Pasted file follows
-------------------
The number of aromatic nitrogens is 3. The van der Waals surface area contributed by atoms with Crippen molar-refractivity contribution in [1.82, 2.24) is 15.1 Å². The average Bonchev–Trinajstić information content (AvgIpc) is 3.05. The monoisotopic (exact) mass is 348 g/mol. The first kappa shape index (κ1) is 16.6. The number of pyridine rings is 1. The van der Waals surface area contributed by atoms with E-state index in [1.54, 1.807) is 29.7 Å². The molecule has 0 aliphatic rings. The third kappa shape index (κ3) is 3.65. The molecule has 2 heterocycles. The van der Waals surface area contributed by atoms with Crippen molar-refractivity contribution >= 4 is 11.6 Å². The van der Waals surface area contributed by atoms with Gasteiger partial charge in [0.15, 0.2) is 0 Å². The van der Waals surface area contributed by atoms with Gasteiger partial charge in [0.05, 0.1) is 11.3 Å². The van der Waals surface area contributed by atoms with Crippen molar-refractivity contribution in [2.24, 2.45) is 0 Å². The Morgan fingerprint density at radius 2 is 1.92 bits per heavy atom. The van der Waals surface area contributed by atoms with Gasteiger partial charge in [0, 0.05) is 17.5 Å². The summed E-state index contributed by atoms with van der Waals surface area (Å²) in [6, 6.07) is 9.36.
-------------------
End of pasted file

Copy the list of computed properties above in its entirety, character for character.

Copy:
The number of aromatic nitrogens is 3. The van der Waals surface area contributed by atoms with Crippen molar-refractivity contribution in [1.82, 2.24) is 15.1 Å². The average Bonchev–Trinajstić information content (AvgIpc) is 3.05. The monoisotopic (exact) mass is 348 g/mol. The first kappa shape index (κ1) is 16.6. The number of pyridine rings is 1. The van der Waals surface area contributed by atoms with E-state index in [1.54, 1.807) is 29.7 Å². The molecule has 0 aliphatic rings. The third kappa shape index (κ3) is 3.65. The molecule has 2 heterocycles. The van der Waals surface area contributed by atoms with Crippen molar-refractivity contribution >= 4 is 11.6 Å². The van der Waals surface area contributed by atoms with Gasteiger partial charge in [0.15, 0.2) is 0 Å². The van der Waals surface area contributed by atoms with Gasteiger partial charge in [0.05, 0.1) is 11.3 Å². The van der Waals surface area contributed by atoms with Crippen molar-refractivity contribution in [2.24, 2.45) is 0 Å². The Morgan fingerprint density at radius 2 is 1.92 bits per heavy atom. The van der Waals surface area contributed by atoms with Gasteiger partial charge in [0, 0.05) is 17.5 Å². The summed E-state index contributed by atoms with van der Waals surface area (Å²) in [6, 6.07) is 9.36.